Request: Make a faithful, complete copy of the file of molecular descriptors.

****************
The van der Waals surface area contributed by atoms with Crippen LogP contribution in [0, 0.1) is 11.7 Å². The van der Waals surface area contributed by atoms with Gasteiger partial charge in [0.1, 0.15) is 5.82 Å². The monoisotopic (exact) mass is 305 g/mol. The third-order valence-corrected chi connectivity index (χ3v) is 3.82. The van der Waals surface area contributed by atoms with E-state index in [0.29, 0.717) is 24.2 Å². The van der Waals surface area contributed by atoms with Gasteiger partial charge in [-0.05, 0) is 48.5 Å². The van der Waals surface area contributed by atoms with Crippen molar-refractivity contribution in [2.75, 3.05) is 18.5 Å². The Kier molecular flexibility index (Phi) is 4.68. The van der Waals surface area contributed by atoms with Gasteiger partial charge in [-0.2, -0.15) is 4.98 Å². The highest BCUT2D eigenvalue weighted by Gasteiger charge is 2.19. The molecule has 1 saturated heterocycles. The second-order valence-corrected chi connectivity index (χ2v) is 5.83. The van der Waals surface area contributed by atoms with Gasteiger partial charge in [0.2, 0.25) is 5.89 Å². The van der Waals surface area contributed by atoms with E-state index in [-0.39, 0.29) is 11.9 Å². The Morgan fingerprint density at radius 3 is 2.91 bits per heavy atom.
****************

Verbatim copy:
The van der Waals surface area contributed by atoms with Crippen LogP contribution in [0, 0.1) is 11.7 Å². The van der Waals surface area contributed by atoms with Gasteiger partial charge in [0.1, 0.15) is 5.82 Å². The monoisotopic (exact) mass is 305 g/mol. The third-order valence-corrected chi connectivity index (χ3v) is 3.82. The van der Waals surface area contributed by atoms with E-state index in [0.29, 0.717) is 24.2 Å². The van der Waals surface area contributed by atoms with Gasteiger partial charge in [-0.05, 0) is 48.5 Å². The van der Waals surface area contributed by atoms with Crippen molar-refractivity contribution in [2.75, 3.05) is 18.5 Å². The Kier molecular flexibility index (Phi) is 4.68. The van der Waals surface area contributed by atoms with Gasteiger partial charge in [-0.2, -0.15) is 4.98 Å². The highest BCUT2D eigenvalue weighted by Gasteiger charge is 2.19. The molecule has 1 saturated heterocycles. The second-order valence-corrected chi connectivity index (χ2v) is 5.83. The van der Waals surface area contributed by atoms with Gasteiger partial charge in [0.2, 0.25) is 5.89 Å². The van der Waals surface area contributed by atoms with E-state index in [-0.39, 0.29) is 11.9 Å². The Morgan fingerprint density at radius 3 is 2.91 bits per heavy atom.